Wednesday, November 3, 2010

Public transport and children (Day 3)

I read an interesting article today.

Why public transportation is good for kids

[...] My husband, Adam, and I live in Seattle, in a (somewhat) dense, (fairly) walkable neighborhood. We have two children, ages nine months and (as of today) three years. We enjoy books and brunch and basketball. (Actually, we enjoyed basketball before David Stern and Clay Bennett stole our team, but that's a topic for a different column.) We visit the Science Center and the Children's Museum and, weather permitting, lots of beaches and parks. We attend church on Sundays. We practically live at the library. Oh, and we don't own a car. On purpose.[...]

It's an American article, but applicable to many of us living in suburban Australia. Obviously access to decent public transport is a privilege, but I've sampled the public transport systems in Sydney, Brisbane/the Gold Coast and Adelaide, and have extensive experience of Perth's public transport system, and I would venture to say that most people in most suburbs have enough access to public transport to use it occasionally, at the very least. The more people use it and demand better services, by the way, the more likely we are to get better services.

Some points the author made that I really liked, or drove home a point:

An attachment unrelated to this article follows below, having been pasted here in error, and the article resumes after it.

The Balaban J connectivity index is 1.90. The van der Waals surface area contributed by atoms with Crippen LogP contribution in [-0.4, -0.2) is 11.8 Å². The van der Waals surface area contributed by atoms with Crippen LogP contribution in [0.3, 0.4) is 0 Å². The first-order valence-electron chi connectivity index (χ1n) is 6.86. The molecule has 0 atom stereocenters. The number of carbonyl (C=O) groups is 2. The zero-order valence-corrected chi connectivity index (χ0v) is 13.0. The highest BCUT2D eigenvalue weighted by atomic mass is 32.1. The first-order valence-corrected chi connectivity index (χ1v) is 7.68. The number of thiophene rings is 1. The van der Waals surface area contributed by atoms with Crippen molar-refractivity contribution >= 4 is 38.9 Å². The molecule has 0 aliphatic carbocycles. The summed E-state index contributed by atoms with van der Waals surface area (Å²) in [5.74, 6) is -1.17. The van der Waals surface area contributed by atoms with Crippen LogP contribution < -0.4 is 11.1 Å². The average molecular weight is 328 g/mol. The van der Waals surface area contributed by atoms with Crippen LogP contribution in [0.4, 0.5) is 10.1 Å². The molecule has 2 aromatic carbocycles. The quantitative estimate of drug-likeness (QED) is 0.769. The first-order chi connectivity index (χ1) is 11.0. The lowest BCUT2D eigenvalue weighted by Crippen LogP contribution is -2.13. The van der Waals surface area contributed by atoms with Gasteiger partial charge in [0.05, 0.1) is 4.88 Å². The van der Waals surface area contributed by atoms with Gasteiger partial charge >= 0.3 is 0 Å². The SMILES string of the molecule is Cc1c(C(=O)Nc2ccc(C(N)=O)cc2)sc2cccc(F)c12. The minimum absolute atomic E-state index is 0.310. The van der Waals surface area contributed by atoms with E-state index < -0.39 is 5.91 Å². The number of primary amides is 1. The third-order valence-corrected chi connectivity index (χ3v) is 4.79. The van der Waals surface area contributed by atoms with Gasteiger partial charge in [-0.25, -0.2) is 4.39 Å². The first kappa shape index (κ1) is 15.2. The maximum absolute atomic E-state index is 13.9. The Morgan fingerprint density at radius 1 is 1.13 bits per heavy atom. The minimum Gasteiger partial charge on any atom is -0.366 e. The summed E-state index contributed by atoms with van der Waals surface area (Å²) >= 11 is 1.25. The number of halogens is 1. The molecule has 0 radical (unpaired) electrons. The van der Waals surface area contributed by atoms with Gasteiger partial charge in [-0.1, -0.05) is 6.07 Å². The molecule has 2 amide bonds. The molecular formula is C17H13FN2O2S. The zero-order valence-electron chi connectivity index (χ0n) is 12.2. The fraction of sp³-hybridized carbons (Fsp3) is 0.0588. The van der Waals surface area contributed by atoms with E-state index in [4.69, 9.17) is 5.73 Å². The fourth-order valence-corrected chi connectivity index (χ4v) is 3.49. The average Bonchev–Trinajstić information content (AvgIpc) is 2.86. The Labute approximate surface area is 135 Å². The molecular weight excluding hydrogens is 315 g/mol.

- Cars discourage exercise. If I could hop in a car and drive whenever I felt like it, I probably would, even if I had good intentions. Since I don't have that option, the children and I get our 30 minutes of physical activity a day just doing the school runs. A short return trip on public transport with 5-10 minutes' walk at each end equals 20 to 40 minutes of walking without going out of your way.

- Air inside cars has significantly higher concentrations of carbon monoxide than the air directly outside of them.

- Cars are more deadly than any disease or other threat, and far more dangerous than buses or trains. When traveling to school, a child is eight times safer on a bus -- even without belts or boosters -- than in a car. Even when you factor in extremely rare instances of crime on transit, buses are still the safest way to travel on American roads. (I'm sure the statistics here are not vastly different.) This is a huge one for me. I've been flamed on the internet before for taking my kids in a taxi, occasionally, when we get 'stuck' somewhere, without carseats. Flamed by people who, without even thinking about it, put their children in the car for at least ten journeys a week (thinking of an average schooling family who drives to school, this doesn't even allow for weekend or evening outings). Obviously, both of these situations have risks, but at least I make this decision - maybe once every few months - aware of the risks and having exhausted other options.

On a lighter note, most of the time the public transport trips are great fun for my kids. Sometimes it's a challenge, sure, but this is often due more to poorly planned elements of the transport system, rudeness from fellow passengers, or rudeness from bus drivers, rather than simply the fact that we are not in a car. And in a few years, I'll be able to send the kids off on the bus by themselves, a long time before they'll be able to drive themselves! (And $50 on a SmartRider electronic bus/train ticket will go a lot further than $50 worth of petrol, let alone the costs of purchasing and maintaining a car, so I can give them the financial means to greater independence, too.

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